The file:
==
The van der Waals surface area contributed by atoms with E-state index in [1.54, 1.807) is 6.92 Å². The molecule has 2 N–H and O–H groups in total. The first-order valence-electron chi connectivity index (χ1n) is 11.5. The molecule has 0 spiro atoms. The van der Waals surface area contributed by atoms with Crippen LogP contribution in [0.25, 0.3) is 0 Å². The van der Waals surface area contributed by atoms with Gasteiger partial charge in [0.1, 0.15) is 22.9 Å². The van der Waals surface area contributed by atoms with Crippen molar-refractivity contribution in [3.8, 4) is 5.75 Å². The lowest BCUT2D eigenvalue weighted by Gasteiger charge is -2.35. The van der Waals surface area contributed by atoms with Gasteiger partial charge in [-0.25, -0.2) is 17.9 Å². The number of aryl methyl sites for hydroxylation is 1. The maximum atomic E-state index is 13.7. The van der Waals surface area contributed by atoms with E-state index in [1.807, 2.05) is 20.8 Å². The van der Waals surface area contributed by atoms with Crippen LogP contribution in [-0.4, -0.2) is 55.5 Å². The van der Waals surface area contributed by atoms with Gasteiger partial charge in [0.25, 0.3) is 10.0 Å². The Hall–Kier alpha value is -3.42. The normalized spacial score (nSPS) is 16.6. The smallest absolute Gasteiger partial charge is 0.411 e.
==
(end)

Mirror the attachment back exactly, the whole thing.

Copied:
The van der Waals surface area contributed by atoms with E-state index in [1.54, 1.807) is 6.92 Å². The molecule has 2 N–H and O–H groups in total. The first-order valence-electron chi connectivity index (χ1n) is 11.5. The molecule has 0 spiro atoms. The van der Waals surface area contributed by atoms with Crippen LogP contribution in [0.25, 0.3) is 0 Å². The van der Waals surface area contributed by atoms with Gasteiger partial charge in [0.1, 0.15) is 22.9 Å². The van der Waals surface area contributed by atoms with Crippen molar-refractivity contribution in [3.8, 4) is 5.75 Å². The lowest BCUT2D eigenvalue weighted by Gasteiger charge is -2.35. The van der Waals surface area contributed by atoms with Gasteiger partial charge in [-0.25, -0.2) is 17.9 Å². The number of aryl methyl sites for hydroxylation is 1. The maximum atomic E-state index is 13.7. The van der Waals surface area contributed by atoms with E-state index in [1.807, 2.05) is 20.8 Å². The van der Waals surface area contributed by atoms with Crippen LogP contribution in [-0.4, -0.2) is 55.5 Å². The van der Waals surface area contributed by atoms with Gasteiger partial charge in [0.25, 0.3) is 10.0 Å². The Hall–Kier alpha value is -3.42. The normalized spacial score (nSPS) is 16.6. The smallest absolute Gasteiger partial charge is 0.411 e.